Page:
Horse carts have been a staple in Keşan, a town in Edirne province in northwestern Turkey, for decades. The local municipality’s new project aims to eliminate the practice of residents transporting loads and people in rustic horse-drawn carts and giving new life to draft animals. The horses have been replaced by electric tricycles and are now housed in a stray animal retirement home.
Sevinç Cebeci, who runs a local animal charity in the town, said the horses would be given to their new owners – provided they are not used for transporting goods – after undergoing rehabilitation and a treatment for injuries suffered for years. work by pulling carts. Hasan Nural, a veterinarian at the shelter, told the Demirören News Agency (DHA) on Monday that they had received 12 horses so far and 34 more would arrive soon.
“They are now in stables and we are treating and caring for them. They will later be shipped to farms or individuals who want to own them, but only as pets. They will not be forced into labor duties. transportation,” he said. Nural said most of the horses were not cared for properly by their previous owners and they were caring for them in full health. “It will take them another 10 or 15 days to fully recover,” he said. “They were confused when they arrived here. It was the first time they had roamed freely, without any burden, in such a big space. Now they feel comfortable,” he said.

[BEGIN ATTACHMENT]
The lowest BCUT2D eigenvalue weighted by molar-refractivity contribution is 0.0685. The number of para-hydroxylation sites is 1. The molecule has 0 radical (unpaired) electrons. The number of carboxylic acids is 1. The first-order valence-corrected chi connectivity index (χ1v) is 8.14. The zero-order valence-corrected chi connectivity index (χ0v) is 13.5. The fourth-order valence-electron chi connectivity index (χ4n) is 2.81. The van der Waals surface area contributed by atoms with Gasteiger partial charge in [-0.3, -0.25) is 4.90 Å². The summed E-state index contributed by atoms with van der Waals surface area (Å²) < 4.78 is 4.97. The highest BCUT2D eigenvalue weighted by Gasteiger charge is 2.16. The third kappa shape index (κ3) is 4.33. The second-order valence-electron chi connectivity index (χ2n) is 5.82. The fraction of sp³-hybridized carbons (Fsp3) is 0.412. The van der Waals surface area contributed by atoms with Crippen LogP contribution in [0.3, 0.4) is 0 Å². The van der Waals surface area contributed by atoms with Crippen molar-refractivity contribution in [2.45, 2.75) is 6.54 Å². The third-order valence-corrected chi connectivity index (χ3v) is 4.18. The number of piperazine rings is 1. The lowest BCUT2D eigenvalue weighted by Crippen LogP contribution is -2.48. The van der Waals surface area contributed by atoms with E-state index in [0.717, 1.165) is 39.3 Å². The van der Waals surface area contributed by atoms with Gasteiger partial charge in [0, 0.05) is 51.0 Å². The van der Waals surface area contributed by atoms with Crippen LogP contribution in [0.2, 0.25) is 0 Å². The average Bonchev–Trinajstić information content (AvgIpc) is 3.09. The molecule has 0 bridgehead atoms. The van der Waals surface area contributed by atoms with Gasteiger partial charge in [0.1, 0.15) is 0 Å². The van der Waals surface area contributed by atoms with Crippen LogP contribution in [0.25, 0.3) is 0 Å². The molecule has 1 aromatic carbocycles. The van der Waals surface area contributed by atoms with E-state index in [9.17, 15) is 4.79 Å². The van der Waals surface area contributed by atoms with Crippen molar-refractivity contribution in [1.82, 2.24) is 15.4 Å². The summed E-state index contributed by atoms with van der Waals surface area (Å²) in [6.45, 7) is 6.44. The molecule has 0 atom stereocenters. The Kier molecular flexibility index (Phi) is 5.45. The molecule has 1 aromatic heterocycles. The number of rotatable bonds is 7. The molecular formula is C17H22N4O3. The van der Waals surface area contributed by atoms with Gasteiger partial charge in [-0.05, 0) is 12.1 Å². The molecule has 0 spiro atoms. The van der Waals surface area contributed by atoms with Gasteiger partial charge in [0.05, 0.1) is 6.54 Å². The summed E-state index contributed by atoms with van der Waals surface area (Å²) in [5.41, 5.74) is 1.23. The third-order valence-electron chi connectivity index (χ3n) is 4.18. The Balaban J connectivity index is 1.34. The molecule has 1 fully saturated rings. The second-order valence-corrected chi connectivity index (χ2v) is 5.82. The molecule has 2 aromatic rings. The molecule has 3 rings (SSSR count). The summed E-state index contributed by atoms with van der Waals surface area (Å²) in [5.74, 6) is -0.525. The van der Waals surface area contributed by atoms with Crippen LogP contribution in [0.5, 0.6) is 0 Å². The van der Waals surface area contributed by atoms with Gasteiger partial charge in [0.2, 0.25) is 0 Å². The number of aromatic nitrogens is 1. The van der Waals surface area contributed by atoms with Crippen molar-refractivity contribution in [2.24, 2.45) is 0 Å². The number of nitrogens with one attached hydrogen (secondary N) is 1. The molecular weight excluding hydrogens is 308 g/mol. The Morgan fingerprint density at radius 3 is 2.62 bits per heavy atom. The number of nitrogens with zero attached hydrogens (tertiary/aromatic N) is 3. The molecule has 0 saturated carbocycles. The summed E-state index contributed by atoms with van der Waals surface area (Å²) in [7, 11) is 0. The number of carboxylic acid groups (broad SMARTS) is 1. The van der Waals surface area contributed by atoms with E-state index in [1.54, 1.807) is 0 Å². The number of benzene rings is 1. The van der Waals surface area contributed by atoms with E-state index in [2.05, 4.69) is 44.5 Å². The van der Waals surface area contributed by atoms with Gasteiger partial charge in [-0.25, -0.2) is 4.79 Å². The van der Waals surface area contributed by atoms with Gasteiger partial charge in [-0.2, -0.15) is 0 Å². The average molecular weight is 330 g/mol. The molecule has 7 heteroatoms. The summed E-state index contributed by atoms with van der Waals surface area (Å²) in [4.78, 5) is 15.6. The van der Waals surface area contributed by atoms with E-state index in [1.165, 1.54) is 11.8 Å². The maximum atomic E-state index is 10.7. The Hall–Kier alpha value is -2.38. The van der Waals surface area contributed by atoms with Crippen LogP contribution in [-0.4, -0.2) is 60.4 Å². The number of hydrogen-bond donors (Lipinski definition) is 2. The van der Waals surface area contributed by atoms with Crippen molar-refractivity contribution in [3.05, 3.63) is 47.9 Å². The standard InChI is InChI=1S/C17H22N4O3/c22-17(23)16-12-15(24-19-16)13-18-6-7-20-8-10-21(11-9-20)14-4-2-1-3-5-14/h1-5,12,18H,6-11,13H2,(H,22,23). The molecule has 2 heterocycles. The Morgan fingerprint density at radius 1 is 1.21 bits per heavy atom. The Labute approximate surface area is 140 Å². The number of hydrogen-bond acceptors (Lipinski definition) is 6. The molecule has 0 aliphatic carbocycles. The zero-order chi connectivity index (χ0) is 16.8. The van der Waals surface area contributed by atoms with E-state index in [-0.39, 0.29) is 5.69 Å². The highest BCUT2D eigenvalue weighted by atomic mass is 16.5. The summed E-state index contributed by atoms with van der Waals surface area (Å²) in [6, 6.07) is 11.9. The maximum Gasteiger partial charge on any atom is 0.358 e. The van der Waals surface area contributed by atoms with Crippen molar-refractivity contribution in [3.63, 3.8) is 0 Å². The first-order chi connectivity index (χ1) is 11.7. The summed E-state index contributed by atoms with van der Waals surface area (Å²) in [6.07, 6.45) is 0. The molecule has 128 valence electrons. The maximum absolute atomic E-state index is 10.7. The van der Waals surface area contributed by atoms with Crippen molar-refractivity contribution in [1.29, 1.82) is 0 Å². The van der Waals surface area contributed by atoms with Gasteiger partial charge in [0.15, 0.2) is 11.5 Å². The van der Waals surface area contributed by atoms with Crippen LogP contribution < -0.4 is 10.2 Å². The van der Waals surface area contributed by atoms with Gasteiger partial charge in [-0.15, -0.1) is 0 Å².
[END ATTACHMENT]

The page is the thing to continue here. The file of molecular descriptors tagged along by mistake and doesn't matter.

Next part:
Cebeci praised the municipality’s project, which she said addressed a public concern for animal rights. “We hope they will be better cared for. Horse cart owners have been given tricycles, but the authorities should do something to prevent them from buying horses again. They could impose fines, so this practice will belong to the past,” she said. She vowed they would monitor the new horse ownership process so they don’t fall into the hands of owners who use them to haul heavy goods.
Last year, the Istanbul Metropolitan Municipality (IBB) and other municipalities came under fire when it was discovered that several IBB horses sent to other cities for adoption had allegedly gone missing. These horses were earlier rescued from the much-criticized practice of being used to pull horse-drawn carriages serving tourists on Istanbul’s Princes’ Islands. Animal rights activists had welcomed the decision while several other municipalities had joined Istanbul in abandoning the practice.
Although less common these days, thanks to electric alternatives like tricycles, horse carts are still used, especially in disadvantaged communities in rural Turkey or in small towns like Keşan. Owners say they are being properly cared for, while animal rights activists say prolonged use of horses and donkeys to transport goods or people amounts to torture, which is punishable by law. prison sentences under a landmark animal rights bill introduced last year.